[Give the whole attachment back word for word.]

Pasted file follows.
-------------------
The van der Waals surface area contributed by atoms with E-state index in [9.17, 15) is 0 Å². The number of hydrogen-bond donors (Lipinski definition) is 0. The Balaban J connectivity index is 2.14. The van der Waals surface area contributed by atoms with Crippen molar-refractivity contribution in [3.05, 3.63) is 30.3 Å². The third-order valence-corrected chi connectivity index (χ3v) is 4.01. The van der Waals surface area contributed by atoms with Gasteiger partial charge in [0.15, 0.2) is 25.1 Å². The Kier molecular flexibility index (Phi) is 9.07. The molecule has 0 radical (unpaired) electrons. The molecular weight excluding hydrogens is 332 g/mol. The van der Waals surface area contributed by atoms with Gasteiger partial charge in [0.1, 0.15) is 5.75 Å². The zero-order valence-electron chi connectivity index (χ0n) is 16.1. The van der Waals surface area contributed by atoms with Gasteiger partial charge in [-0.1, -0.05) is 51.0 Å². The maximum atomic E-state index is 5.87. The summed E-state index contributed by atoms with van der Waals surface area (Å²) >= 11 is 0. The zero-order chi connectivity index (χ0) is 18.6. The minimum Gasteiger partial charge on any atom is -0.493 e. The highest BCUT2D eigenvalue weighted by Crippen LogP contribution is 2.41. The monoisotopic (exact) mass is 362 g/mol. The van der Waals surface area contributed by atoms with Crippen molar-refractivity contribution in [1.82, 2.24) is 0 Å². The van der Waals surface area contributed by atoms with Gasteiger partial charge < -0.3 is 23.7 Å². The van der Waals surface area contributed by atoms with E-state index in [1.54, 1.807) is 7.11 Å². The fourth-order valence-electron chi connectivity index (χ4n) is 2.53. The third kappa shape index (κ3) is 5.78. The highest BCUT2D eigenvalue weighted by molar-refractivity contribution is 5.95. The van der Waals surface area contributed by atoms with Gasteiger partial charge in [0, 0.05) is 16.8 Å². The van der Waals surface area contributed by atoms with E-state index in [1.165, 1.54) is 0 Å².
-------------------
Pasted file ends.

The van der Waals surface area contributed by atoms with E-state index in [9.17, 15) is 0 Å². The number of hydrogen-bond donors (Lipinski definition) is 0. The Balaban J connectivity index is 2.14. The van der Waals surface area contributed by atoms with Crippen molar-refractivity contribution in [3.05, 3.63) is 30.3 Å². The third-order valence-corrected chi connectivity index (χ3v) is 4.01. The van der Waals surface area contributed by atoms with Gasteiger partial charge in [0.15, 0.2) is 25.1 Å². The Kier molecular flexibility index (Phi) is 9.07. The molecule has 0 radical (unpaired) electrons. The molecular weight excluding hydrogens is 332 g/mol. The van der Waals surface area contributed by atoms with Gasteiger partial charge in [0.1, 0.15) is 5.75 Å². The zero-order valence-electron chi connectivity index (χ0n) is 16.1. The van der Waals surface area contributed by atoms with Gasteiger partial charge in [-0.1, -0.05) is 51.0 Å². The maximum atomic E-state index is 5.87. The summed E-state index contributed by atoms with van der Waals surface area (Å²) >= 11 is 0. The zero-order chi connectivity index (χ0) is 18.6. The minimum Gasteiger partial charge on any atom is -0.493 e. The highest BCUT2D eigenvalue weighted by Crippen LogP contribution is 2.41. The monoisotopic (exact) mass is 362 g/mol. The van der Waals surface area contributed by atoms with Crippen molar-refractivity contribution in [1.82, 2.24) is 0 Å². The van der Waals surface area contributed by atoms with Gasteiger partial charge < -0.3 is 23.7 Å². The van der Waals surface area contributed by atoms with E-state index in [1.54, 1.807) is 7.11 Å². The fourth-order valence-electron chi connectivity index (χ4n) is 2.53. The third kappa shape index (κ3) is 5.78. The highest BCUT2D eigenvalue weighted by molar-refractivity contribution is 5.95. The van der Waals surface area contributed by atoms with Gasteiger partial charge in [0, 0.05) is 16.8 Å². The van der Waals surface area contributed by atoms with E-state index in [1.165, 1.54) is 0 Å².